Then saying to avoid it until proven safe would be kind of backwards-backwards thinking, basically the correct way to think about it in my opinion.

      “Innocent until proven guilty” does and should apply to law, but I don’t think it should be applied to artificial chemicals meant for large-scale human consumption. In that case, “guilty until proven innocent” is more appropriate, as it is with pharmaceuticals, which must go through a rigorous process before being cleared for clinical use.

      But I’ve made some changes to the article. The numbers are there, but as pointed out the epidemiological studies do not prove an association.

      What do you think about it now?

      • Helgi S. Karlsson says:

        The funny thing is, that I actually do agree with you about putting stuff like artificial sweeteners on the market without proper testing is also a “backwards way of thinking”. However, the cases are different. On the other hand we have one of hundreds, if not thousands of consumable products put on the market without proper testing. People are aware of this to some extent. They are also somewhat aware of being cautious when it comes to buying products in general, because it is basically general knowledge that people try to profit by any means necessary. Therefore people are more aware of the “risks” involved with consumption in general.

        The main difference in this is where the information is coming from. You are a doctor and you are giving advice to people. People look to you as the “voice of reason” in health matters and tend to trust your knowledge with a “a doctor said so” attitude. Therefore, you have a responsibility to your readers to have your advice as sound as possible, and not assuming results that are not scientifically proven by rigorous standards. Otherwise you, and others in your (and my) profession run the risk of loosing peoples trust. The world is full of misleading information already, therefore doctors, psychologists, and other healthcare professions have a larger responsibility than ever of providing information that is “the best there is” at that point in time.

        I must however compliment you on your changes to your article. Now it doesn’t have “this is a confirmed truth” statements in it and therefore is a much more scientific and accurate read.

        Thanks for listening to reason and having the confidence to apply it.

        • Kristjan says:

          Actually I’m just a med student, not a doctor yet :)

          • Helgi S. Karlsson says:

            I see, well I’ve noticed how little people seem to differentiate between the two, that is “student” of a certain profession and a “certified physician”, so caution applies in both cases :)

  47. Let’s please use more exact language, even in a blog post. The musing “perhaps it’s got something to do with the insulin response generated when sweetness hits the tongue…” just can’t go un-responded-to. With very few exceptions, nearly all diet soda is sweetened with aspartame. There is NO peer-reviewed study, NONE, that has shown that aspartame affects insulin levels at all. Quite the contrary, all the studies have documented that aspartame does NOT affect insulin level. In fact, no non-debunked or non-questionable study has ever found any deletorious effect from aspartame at all. If you drink less than 15 cans per day of aspartame-laced soda water, drink it with confidence. And, no, I do not work for, or have any connection with, anyone or any entity that has skin in this game. I’m just for truthfulness.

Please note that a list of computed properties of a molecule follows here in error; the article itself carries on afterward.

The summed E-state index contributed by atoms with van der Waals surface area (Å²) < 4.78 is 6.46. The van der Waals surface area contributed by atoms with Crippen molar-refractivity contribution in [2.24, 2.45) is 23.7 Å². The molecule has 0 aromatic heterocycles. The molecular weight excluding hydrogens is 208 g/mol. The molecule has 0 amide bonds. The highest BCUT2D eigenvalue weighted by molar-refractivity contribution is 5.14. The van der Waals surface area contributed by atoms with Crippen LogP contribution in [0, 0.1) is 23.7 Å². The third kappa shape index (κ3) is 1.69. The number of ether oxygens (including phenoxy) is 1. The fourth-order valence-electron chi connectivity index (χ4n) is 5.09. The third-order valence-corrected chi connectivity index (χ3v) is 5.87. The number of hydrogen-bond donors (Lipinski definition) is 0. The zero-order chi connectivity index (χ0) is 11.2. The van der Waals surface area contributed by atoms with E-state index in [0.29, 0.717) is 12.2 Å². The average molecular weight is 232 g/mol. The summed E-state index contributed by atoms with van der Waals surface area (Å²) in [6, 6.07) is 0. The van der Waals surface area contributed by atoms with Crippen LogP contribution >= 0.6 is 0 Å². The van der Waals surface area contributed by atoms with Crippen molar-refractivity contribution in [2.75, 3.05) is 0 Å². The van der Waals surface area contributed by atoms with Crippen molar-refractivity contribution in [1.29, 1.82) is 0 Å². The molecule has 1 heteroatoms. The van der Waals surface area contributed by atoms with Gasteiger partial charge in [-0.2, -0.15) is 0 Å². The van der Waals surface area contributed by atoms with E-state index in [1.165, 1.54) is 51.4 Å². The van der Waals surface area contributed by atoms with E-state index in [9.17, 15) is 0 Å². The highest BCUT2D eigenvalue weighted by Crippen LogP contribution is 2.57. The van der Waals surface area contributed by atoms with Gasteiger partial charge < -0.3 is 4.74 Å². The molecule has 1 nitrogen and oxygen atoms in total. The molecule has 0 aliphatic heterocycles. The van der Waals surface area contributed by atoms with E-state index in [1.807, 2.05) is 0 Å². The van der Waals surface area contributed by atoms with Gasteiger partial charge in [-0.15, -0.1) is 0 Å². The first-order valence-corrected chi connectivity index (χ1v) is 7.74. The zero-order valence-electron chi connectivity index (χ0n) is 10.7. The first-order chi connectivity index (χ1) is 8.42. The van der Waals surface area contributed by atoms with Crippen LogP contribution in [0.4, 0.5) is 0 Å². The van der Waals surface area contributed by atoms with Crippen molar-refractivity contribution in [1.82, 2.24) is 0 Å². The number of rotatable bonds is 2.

• In a later comment I acknowledge that AS do not raise insulin. It was wrong of me to say that and I didn’t know it at the time I wrote the article. I’ll remove it now.

      But the fact remains that there is an association between AS (including aspartame) and weight gain/disease in several epidemiological studies. These aren’t “questionable” studies and they are published in respectable journals like Nature.

      They do not prove causation though, but definitely suggest that this is something that needs to be studied further in order for diet soft drinks to be cleared for human consumption.

      Here, check out this article published in the Yale Journal of Biology and Medicine, where en obesity researcher discusses the possible link between Artificial sweeteners (including aspartame) and weight gain. As we know, weight gain leads to disease.

  48. Hi,
    Im afraid I work in finance (yawn!), have read this article, the replies and the links and some of it goes above my head so if I can ask a couple of things based on my understanding? I do drink quite a lot of Diet drinks, I didnt really think they were particularly healthy, I did honestly prefer the taste (no sugar coating on my teeth compared to ‘fat’ coke for e.g.) , but didnt think they were unhealthy as such. I dont actually eat loads either, so I dont think drinking the diet sodas has increased my appetite as some lines of the various articles suggest (not saying they’re wrong, just not in my case).